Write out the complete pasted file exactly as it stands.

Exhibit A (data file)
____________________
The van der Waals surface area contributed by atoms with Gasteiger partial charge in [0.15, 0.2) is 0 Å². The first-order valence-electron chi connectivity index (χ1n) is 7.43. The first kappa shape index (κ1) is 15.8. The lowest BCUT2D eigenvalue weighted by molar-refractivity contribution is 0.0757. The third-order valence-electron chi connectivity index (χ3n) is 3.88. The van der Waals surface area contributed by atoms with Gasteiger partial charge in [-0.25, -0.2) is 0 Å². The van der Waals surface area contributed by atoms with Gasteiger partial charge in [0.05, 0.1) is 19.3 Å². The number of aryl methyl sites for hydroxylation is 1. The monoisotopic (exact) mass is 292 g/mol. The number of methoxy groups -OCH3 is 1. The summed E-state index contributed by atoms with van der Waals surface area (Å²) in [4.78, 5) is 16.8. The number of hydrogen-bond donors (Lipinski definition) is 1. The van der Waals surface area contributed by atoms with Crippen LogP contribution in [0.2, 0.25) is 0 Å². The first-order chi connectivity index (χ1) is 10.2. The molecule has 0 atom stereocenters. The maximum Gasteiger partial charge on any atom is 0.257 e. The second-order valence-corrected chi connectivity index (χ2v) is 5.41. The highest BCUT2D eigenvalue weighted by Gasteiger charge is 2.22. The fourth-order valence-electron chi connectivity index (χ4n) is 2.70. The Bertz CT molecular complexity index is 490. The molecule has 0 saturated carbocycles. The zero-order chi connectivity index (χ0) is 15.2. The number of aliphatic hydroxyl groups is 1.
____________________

The van der Waals surface area contributed by atoms with Gasteiger partial charge in [0.15, 0.2) is 0 Å². The first-order valence-electron chi connectivity index (χ1n) is 7.43. The first kappa shape index (κ1) is 15.8. The lowest BCUT2D eigenvalue weighted by molar-refractivity contribution is 0.0757. The third-order valence-electron chi connectivity index (χ3n) is 3.88. The van der Waals surface area contributed by atoms with Gasteiger partial charge in [-0.25, -0.2) is 0 Å². The van der Waals surface area contributed by atoms with Gasteiger partial charge in [0.05, 0.1) is 19.3 Å². The number of aryl methyl sites for hydroxylation is 1. The monoisotopic (exact) mass is 292 g/mol. The number of methoxy groups -OCH3 is 1. The summed E-state index contributed by atoms with van der Waals surface area (Å²) in [4.78, 5) is 16.8. The number of hydrogen-bond donors (Lipinski definition) is 1. The van der Waals surface area contributed by atoms with Crippen LogP contribution in [0.2, 0.25) is 0 Å². The first-order chi connectivity index (χ1) is 10.2. The molecule has 0 atom stereocenters. The maximum Gasteiger partial charge on any atom is 0.257 e. The second-order valence-corrected chi connectivity index (χ2v) is 5.41. The highest BCUT2D eigenvalue weighted by Gasteiger charge is 2.22. The fourth-order valence-electron chi connectivity index (χ4n) is 2.70. The Bertz CT molecular complexity index is 490. The molecule has 0 saturated carbocycles. The zero-order chi connectivity index (χ0) is 15.2. The number of aliphatic hydroxyl groups is 1.